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Chancellor Erroll Davis Focuses on Goals and Challenges

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Annual “State of the System” Address: University System is a Healthy, Growing Enterprise

Atlanta — January 16, 2007

Citing strong state funding support and growing enrollments, University System of Georgia Chancellor Erroll B. Davis Jr. informed the Board of Regents today that Georgia’s public higher education system is a “healthy, growing, dynamic enterprise,” which, however, faces a number of key challenges if its 35 colleges and universities are to meet a goal of “educating more Georgians to higher levels than in the past.”

While he noted that external help will be needed to help meet some of these challenges, Davis called upon the regents and the System’s presidents, faculty and staff to assume the key responsibility. “It is we who must do the heavy lifting,” he said.

Davis’ remarks came in the annual “State of the System” address provided each January to update the Board of Regents and University System employees, students, and constituents on the progress made and challenges ahead for Georgia’s public higher education system. Davis made his remarks at the board’s monthly meeting.

Davis, who completes his first year as chancellor next moth, and who is the first chancellor appointed from the corporate sector, had a strong customer focus in his remarks. “The bottom line is our customers want and expect us to educate them and their children well,” he said. “Expectations also are high for the System to both boost the state’s economy and provide solutions for the problems of Georgia’s communities,” Davis said.

In terms of education, Davis outlined three goals: admit more students; keep those students in college, and graduate more students. The broad plan to achieve these goals will focus on increasing access to public higher education, maintaining affordability, and providing clear accountability for the use of the resources provided to the System.

Looking ahead, Davis noted a number of key challenges with which the board and System must deal in order to meet the overall goals of admitting, retaining, and graduating more students. These include:

  • Balancing access and retention: Davis noted efforts to improve the System’s retention rates and his work with Georgia’s other education agency heads to ensure more students are prepared for postsecondary education.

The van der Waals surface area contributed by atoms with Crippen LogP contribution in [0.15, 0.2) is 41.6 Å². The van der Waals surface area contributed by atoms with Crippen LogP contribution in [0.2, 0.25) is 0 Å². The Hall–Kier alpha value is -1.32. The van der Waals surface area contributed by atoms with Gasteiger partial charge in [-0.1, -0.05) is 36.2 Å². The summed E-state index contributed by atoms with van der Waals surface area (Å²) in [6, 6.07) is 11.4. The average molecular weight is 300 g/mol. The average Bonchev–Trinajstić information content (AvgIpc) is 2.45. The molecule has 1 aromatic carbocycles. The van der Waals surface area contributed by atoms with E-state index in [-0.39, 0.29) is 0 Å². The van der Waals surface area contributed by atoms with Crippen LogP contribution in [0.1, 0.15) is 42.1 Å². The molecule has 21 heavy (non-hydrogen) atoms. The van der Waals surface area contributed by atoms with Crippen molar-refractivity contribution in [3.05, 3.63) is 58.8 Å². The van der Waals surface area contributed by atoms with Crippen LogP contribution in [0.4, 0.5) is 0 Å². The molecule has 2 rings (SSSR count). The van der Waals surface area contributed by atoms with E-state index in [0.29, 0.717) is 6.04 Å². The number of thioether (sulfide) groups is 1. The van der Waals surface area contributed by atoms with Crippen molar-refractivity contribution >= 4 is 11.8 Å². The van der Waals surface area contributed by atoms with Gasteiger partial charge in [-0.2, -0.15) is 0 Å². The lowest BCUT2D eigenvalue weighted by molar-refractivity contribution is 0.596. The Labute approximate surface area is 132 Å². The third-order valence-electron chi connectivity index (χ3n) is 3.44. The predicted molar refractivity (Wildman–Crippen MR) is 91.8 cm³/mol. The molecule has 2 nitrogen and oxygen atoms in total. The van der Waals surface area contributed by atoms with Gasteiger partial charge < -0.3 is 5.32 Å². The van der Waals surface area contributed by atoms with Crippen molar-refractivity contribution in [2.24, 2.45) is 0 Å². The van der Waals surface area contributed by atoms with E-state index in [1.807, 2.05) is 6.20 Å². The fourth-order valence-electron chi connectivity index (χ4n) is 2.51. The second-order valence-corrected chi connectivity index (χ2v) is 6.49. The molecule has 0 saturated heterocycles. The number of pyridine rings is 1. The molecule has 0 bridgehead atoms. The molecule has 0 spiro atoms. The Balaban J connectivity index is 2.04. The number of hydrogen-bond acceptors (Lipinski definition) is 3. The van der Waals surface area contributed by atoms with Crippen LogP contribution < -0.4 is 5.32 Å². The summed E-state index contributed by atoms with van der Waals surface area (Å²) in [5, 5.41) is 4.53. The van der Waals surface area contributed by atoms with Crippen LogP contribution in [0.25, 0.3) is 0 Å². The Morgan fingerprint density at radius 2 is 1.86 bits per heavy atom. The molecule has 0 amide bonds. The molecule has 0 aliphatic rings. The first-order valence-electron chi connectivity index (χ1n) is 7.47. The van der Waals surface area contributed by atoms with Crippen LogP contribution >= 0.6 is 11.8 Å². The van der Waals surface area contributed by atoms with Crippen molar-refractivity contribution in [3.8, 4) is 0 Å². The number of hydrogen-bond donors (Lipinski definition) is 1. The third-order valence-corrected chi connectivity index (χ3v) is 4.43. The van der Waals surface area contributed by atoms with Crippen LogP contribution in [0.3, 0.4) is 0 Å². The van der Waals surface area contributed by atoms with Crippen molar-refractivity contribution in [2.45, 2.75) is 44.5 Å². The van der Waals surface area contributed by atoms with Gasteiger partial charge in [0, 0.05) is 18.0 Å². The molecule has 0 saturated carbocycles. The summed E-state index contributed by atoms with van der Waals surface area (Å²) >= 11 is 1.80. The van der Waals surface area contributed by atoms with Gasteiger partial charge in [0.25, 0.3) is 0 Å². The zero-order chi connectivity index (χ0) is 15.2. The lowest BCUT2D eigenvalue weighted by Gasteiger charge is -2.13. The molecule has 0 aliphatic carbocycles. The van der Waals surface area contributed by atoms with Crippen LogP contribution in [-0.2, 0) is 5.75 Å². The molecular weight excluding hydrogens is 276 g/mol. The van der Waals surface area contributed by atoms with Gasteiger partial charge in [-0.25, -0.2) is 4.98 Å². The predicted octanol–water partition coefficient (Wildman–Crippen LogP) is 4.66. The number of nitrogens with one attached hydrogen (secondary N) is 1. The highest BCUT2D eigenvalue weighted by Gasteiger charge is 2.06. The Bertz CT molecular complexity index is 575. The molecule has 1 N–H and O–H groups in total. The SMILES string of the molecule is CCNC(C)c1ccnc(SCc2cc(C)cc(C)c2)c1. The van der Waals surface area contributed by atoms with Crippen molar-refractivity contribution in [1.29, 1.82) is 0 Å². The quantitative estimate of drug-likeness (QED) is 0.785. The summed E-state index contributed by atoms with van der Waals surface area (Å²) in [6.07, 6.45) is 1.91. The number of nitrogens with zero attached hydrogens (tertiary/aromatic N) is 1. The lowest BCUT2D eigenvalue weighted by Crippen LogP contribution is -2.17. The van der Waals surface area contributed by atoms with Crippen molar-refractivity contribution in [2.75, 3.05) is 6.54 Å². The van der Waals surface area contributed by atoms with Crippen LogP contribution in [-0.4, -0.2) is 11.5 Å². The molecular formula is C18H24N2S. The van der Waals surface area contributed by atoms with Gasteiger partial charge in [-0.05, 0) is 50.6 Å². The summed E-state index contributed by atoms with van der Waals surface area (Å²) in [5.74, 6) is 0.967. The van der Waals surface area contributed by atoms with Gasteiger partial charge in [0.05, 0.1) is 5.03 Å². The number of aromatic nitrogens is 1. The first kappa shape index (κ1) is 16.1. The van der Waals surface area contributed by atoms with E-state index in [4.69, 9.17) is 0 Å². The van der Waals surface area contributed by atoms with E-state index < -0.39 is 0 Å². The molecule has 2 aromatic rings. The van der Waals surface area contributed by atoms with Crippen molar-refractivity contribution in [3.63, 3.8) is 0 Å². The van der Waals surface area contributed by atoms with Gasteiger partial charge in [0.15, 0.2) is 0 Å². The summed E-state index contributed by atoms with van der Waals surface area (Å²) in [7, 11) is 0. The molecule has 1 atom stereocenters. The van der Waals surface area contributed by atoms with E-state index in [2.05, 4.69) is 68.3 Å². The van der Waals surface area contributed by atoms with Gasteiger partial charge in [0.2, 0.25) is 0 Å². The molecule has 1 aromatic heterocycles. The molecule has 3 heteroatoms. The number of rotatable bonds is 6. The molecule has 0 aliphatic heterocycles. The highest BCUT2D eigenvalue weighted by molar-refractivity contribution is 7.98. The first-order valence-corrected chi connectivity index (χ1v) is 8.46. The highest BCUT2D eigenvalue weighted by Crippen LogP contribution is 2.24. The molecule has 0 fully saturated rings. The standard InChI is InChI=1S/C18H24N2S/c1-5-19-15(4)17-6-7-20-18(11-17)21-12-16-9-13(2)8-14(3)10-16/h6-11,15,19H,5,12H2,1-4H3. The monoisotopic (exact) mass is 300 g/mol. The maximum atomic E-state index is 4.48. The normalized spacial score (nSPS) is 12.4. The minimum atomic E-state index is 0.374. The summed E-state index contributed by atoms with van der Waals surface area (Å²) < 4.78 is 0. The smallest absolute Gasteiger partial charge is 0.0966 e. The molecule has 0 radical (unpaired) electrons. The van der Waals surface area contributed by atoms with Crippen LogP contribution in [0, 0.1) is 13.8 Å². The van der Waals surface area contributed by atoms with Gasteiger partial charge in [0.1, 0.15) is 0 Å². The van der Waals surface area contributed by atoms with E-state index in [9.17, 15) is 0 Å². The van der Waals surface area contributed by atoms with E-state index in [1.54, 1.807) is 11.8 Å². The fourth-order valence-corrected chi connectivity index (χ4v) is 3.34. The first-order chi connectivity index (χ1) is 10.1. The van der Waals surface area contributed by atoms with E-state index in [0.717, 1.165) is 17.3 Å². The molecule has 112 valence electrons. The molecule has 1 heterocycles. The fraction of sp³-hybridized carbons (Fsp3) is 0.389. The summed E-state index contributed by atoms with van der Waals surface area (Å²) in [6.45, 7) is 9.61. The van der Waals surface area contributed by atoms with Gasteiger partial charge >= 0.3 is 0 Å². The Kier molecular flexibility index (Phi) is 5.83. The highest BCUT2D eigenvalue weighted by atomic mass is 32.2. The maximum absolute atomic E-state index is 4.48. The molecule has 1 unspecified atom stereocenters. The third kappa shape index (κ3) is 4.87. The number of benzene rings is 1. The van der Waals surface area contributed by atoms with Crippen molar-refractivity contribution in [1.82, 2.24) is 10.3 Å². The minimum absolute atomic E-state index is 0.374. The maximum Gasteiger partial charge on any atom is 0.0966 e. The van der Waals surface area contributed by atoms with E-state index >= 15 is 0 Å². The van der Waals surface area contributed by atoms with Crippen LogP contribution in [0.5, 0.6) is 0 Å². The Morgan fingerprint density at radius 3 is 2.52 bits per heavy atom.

• Graduation rates: the System’s six-year graduation rate is 49 percent, but Davis said that institutions are meeting the board’s goal of improving graduation rates by one percent per year.
  • Increasing efficiency and productivity: New methods for financial reporting, new budgeting procedures and a focus on the productivity of back office operations have already begun. The System’s energetic launch of Gov. Sonny Perdue’s Customer Service Initiative is being used to create an ongoing continuous improvement environment, the chancellor noted.
  • Developing a System-based strategic focus: The System’s leadership team and the Board of Regents are currently developing a strategic plan for the University System that will provide a framework for long-term action on the System’s challenges and mission.
  • Distance learning and educational technology: citing the recent report of US. Department of Education Commissioner Margaret Spellings, Davis noted that higher education has not done a good job investing in or using technology for innovation in teaching and operations. He promised a greater focus on this challenge in the coming year.
  • Keeping pace with growth: The System currently has a $3.4 billion projected need for new facilities over the next ten years. Enrollment in the System also is expected to increase by an additional 100,000 students by 2020. Davis said efforts to ensure capital needs are met and students graduate on time will be critical in managing growth.

Details of some key indicators of strength from the past year also were provided.

Overall enrollment in the System hit a record high for fall 2006 of almost 260,000 students, a 2.5 increase over fall 2005. Since 1998, the System has added 59,843 students, or an overall increase of 30 percent. “To put this in perspective, that is the equivalent of adding a University of Georgia and a Georgia State over the last eight years,” Davis said.

The current fiscal year state appropriation for the University System was $1.9 billion, which included full funding for enrollment growth and $310 million in bonds for needed facilities and repair and renovation efforts for existing buildings.

The System opened its 35th institution in fall 2006 – Georgia Gwinnett College. This institution is poised to boost not only the number of graduates produced, but also will contribute to the System’s overall economic value to the state, which in a 2006 study was estimated to be $23.3 billion annually.

Davis also cited the guaranteed tuition plan, passed by the regents in April 2006, as a significant step toward ensuring continued college affordability for Georgians.

The 18-member Board of Regents and Chancellor Davis oversee four research universities, two regional universities, 13 state universities, seven state colleges and nine two-year colleges with an annual budget of $5.3 billion. This month, the Board of Regents and the University System of Georgia celebrate the 75th anniversary of their creation in 1932 by the State of Georgia.

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